Legal Question in Health Care Law in New Jersey

POA for incapacitated mother

I live in Ohio. My father is caregiver for my incapacitated mother living at home in NJ. My parents have a will which I have not seen but believe to be mutual naming me as executor of their estate. If my father passes away before my mother, what happens to my mother in the time before I can get out to NJ? Does the state just take her to a nursing home of their choice? Should I try to convince my father to get a POA and if he does, can it be executed from out of state? Is there any other steps that I can take to alleviate a situation such as this? Also, what happens if my father becomes incapacitated, as well?

Asked on 10/13/04, 3:33 pm

1 Answer from Attorneys

Alan Albin Alan S. Albin, Attorney at Law
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Re: POA for incapacitated mother

You should encourage your father and mother to have a consultation with an attorney for the purposes of doing some comprehensive estate planning.(I can assist you with this, see below.) Perhaps they will be more inclined to do this if you offer to pay the attorney's fees.

If your parents do have mutual wills, naming you as executor, then clearly they should be willing to provide you with a copy of the will; or if not, they should certainly be willing to tell you whether or not they have named you as executor. Why haven't you discussed this with your father?

If your father passes away before your mother, then I assume your concern is about your mother's physical health and safety. Again, you need to discuss this issue with your father and mother: do they have a neighbor who can periodically check on them? Is there an alarm or similar service they can subscribe to in their area?

Regarding the amount of time it would take you to get from Ohio to New Jersey, this should take less than a day. The "state" will not immediately put her in a nursing home. If she needs immediate medical attention, she will probably be sent to a hospital.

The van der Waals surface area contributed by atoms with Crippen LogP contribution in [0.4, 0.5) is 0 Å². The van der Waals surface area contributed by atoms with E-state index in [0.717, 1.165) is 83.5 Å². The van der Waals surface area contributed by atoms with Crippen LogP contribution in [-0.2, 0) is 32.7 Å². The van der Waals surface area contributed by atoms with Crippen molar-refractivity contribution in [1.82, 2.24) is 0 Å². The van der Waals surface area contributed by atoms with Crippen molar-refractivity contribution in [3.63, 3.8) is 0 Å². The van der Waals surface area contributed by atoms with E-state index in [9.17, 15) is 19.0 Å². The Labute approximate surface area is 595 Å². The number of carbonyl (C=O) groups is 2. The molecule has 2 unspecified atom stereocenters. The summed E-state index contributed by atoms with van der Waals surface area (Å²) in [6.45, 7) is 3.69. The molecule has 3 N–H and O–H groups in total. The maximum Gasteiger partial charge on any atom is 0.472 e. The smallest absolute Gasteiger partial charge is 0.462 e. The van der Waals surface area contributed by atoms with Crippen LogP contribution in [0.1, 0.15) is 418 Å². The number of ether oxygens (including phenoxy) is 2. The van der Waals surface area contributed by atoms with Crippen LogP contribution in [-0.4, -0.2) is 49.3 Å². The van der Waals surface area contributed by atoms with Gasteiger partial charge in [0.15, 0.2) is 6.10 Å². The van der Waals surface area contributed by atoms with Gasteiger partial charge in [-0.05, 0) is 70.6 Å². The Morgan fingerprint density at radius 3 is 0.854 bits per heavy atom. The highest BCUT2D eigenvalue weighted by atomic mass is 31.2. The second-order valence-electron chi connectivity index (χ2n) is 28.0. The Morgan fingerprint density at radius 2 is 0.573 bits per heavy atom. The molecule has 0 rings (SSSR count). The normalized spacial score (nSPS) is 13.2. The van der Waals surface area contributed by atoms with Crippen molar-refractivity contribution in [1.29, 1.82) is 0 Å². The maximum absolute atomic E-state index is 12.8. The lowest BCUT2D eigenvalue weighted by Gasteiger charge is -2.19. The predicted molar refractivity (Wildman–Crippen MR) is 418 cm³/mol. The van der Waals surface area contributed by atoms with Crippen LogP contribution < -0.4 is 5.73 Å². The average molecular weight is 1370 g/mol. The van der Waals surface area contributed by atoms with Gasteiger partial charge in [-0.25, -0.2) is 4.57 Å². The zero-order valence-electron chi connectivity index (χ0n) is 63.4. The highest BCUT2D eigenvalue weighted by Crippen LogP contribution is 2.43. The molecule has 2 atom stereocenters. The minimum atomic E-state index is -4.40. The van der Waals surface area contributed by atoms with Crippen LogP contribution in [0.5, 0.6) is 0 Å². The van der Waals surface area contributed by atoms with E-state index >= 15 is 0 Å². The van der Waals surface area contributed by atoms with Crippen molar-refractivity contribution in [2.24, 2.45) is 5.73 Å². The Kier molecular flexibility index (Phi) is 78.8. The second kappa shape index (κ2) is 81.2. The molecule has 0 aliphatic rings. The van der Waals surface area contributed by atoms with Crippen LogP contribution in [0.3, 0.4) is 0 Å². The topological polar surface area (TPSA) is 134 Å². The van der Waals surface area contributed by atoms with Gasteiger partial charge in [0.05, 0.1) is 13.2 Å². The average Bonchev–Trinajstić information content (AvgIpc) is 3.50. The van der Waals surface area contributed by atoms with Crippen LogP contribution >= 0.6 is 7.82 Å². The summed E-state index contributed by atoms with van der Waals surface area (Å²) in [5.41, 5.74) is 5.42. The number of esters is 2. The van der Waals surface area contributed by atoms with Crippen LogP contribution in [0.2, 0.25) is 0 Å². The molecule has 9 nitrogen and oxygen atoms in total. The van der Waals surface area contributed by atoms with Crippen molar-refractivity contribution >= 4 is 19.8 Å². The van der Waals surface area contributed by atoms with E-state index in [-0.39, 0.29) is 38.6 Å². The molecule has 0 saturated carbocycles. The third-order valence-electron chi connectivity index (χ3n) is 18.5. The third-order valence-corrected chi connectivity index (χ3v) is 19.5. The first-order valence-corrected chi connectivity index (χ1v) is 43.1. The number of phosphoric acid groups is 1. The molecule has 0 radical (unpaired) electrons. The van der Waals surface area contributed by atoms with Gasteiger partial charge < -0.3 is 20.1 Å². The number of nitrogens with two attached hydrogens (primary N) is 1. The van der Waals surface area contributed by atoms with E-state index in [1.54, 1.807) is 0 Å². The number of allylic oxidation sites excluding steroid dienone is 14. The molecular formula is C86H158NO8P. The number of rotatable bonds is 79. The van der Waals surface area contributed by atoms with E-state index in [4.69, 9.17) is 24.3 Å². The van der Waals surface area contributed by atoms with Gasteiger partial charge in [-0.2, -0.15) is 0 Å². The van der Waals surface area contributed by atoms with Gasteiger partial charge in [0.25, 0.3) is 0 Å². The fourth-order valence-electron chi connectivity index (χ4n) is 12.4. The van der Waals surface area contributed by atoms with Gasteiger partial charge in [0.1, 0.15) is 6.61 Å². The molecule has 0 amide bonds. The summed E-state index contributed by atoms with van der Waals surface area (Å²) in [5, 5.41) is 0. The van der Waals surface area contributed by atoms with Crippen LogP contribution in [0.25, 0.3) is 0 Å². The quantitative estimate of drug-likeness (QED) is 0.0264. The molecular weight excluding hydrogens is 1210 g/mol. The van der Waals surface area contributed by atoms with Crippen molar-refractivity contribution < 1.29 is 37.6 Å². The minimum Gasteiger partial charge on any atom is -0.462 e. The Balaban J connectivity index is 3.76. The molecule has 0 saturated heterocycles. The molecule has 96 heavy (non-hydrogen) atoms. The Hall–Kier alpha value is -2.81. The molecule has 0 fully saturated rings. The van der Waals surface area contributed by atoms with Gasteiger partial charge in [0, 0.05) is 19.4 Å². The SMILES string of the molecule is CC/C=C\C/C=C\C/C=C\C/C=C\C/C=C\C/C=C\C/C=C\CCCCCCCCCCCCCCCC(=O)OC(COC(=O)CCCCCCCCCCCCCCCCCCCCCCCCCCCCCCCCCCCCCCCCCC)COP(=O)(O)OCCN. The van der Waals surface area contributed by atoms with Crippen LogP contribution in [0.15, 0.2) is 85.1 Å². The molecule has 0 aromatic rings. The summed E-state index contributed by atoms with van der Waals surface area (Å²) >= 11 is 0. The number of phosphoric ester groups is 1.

Again, these issues need to be discussed cooperatively between you, your parents, any other siblings who may be interested, and an attorney/estate planner.

You really can't force your parents to do anything. You can take steps to persuade them that they need to do a lot more planning. It's up to your parents as to whether they wish to involve you in this process.

Regarding a POA for your mother, since she is "incapacitated," her competence might be questionable. Therefore, her ability to execute a valid POA at this point may be doubtful.

Have you spoken with her to try to find out what she wants to do about this?

I strongly recommend that you consult with an attorney immediately so that you can explore your legal rights, obligations, and options. If you wish to discuss retaining my services, contact me at:

alan@alanalbinlaw.com

(973)-605-8995

(*Licensed in New Jersey, Maryland, and Dist. of Columbia)

[Disclaimer: The above comments are not intended as nor should they be relied upon as "legal advice", which can only be obtained by personal consultation with a retained attorney; at which time the specific facts and circumstances of your case can be thoroughly evaluated. This reply is provided for general informational and educational purposes only, and does not create an attorney-client relationship with the responding attorney.]

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10/15/04, 10:25 am

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